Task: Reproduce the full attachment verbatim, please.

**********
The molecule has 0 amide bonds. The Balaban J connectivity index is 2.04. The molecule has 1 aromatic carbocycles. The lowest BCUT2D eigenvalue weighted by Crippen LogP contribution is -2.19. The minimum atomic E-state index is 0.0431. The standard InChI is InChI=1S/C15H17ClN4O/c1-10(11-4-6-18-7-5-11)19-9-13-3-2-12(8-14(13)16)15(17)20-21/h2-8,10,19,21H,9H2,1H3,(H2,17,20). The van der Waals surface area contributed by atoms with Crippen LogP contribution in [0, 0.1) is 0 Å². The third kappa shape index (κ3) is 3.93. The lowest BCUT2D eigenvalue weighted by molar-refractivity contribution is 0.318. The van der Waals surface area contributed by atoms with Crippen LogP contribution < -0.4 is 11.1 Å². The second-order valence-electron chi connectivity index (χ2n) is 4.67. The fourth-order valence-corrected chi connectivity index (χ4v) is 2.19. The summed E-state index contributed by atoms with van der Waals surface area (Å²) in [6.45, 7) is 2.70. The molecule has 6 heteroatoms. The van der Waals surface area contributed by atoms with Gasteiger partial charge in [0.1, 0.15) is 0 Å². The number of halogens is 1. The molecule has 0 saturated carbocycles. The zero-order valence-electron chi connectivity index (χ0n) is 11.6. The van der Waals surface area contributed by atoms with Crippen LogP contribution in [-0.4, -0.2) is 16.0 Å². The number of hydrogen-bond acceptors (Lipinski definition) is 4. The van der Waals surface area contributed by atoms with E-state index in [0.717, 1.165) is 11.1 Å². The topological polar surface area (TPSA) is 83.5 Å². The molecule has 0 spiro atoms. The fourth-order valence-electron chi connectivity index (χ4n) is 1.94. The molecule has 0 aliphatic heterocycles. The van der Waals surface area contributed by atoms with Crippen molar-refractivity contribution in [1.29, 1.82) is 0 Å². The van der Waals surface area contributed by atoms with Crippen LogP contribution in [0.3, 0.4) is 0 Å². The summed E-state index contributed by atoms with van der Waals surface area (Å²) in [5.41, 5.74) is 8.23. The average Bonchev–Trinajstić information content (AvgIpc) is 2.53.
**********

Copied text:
The molecule has 0 amide bonds. The Balaban J connectivity index is 2.04. The molecule has 1 aromatic carbocycles. The lowest BCUT2D eigenvalue weighted by Crippen LogP contribution is -2.19. The minimum atomic E-state index is 0.0431. The standard InChI is InChI=1S/C15H17ClN4O/c1-10(11-4-6-18-7-5-11)19-9-13-3-2-12(8-14(13)16)15(17)20-21/h2-8,10,19,21H,9H2,1H3,(H2,17,20). The van der Waals surface area contributed by atoms with Crippen LogP contribution in [0, 0.1) is 0 Å². The third kappa shape index (κ3) is 3.93. The lowest BCUT2D eigenvalue weighted by molar-refractivity contribution is 0.318. The van der Waals surface area contributed by atoms with Crippen LogP contribution < -0.4 is 11.1 Å². The second-order valence-electron chi connectivity index (χ2n) is 4.67. The fourth-order valence-corrected chi connectivity index (χ4v) is 2.19. The summed E-state index contributed by atoms with van der Waals surface area (Å²) in [6.45, 7) is 2.70. The molecule has 6 heteroatoms. The van der Waals surface area contributed by atoms with Gasteiger partial charge in [0.1, 0.15) is 0 Å². The number of halogens is 1. The molecule has 0 saturated carbocycles. The zero-order valence-electron chi connectivity index (χ0n) is 11.6. The van der Waals surface area contributed by atoms with Crippen LogP contribution in [-0.4, -0.2) is 16.0 Å². The number of hydrogen-bond acceptors (Lipinski definition) is 4. The van der Waals surface area contributed by atoms with E-state index in [0.717, 1.165) is 11.1 Å². The topological polar surface area (TPSA) is 83.5 Å². The molecule has 0 spiro atoms. The fourth-order valence-electron chi connectivity index (χ4n) is 1.94. The molecule has 0 aliphatic heterocycles. The van der Waals surface area contributed by atoms with Crippen molar-refractivity contribution in [1.29, 1.82) is 0 Å². The van der Waals surface area contributed by atoms with Crippen LogP contribution in [0.3, 0.4) is 0 Å². The summed E-state index contributed by atoms with van der Waals surface area (Å²) in [5.41, 5.74) is 8.23. The average Bonchev–Trinajstić information content (AvgIpc) is 2.53.